Saturday, August 08, 2015

Worth the Money

There may be nothing stupider on sports talk radio than the "Does Player X deserve his contract?" discussion1. It stems from a place of envy and ignorance, namely, that athletes are overpaid and thus we as fans should be the arbiter of their worthiness. (the "We pay your salary!" cri de cornhole is the worst manifestation of this nonsense. No, sir no matter how many $12 Bud Lights you've purchased at the ballpark, you're not paying A-Rod's salary. Not even a little bit of it.) The unspoken answer is always "No", and the real debate is "can said player do enough to get us to forgive him for making that much money?"

But here's the thing. Regardless of how large that contract is, they earned it by being very, very, very good at a thing that only a few people can do, and that generates insane amounts of revenue. The game is the product, and product produces over $10B a year. Saying that the people directly responsible for generating that revenue shouldn't have it because we're jealous that they get to do something we'd give our pancreas for is petty and annoying.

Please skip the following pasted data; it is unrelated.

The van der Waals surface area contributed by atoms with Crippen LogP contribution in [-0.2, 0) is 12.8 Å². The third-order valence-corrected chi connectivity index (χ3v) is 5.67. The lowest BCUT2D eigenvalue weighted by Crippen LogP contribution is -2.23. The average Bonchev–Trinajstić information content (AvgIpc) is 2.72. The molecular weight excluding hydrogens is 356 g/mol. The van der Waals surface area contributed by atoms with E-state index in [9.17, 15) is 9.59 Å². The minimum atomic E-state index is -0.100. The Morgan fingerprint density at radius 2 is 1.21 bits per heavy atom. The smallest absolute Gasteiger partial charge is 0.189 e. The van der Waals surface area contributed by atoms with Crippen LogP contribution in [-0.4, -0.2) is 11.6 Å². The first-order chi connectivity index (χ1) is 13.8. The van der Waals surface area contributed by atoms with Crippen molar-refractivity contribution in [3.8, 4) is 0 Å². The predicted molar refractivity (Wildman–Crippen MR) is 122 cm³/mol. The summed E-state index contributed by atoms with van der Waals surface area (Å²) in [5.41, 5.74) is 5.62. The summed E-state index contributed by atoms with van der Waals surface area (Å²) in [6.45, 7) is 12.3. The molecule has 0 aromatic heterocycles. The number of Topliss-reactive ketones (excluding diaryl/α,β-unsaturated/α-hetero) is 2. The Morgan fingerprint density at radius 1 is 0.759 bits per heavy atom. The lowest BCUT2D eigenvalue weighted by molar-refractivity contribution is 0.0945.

Look, the money's going into the league regardless. If one player doesn't get it, another one - or the owner - will. It's not like the Carolina Panthers are going to suddenly realize that, gawrsh, they just can't do it without the fans - the ones they pull seven and a half bucks a beer out of directly and ding for public money indirectly - and they're going to give some of that money back to the people who really deserve it: you and me.

Uh-uh. Not happening. Ticket prices are not being lowered. Concession prices are not being lowered. Naming rights cash is not getting shared. So abandon the fantasy and the judgment, realize that without the players there is no game, and cheer them on for making as much money as they can while they can, because they're the ones with skin - and bones and internal organs and brain tissue - in the game.

1With the possible exceptions of "Is Joe Flacco an elite quarterback" and "arguments over baseball hall of fame voting between media members".
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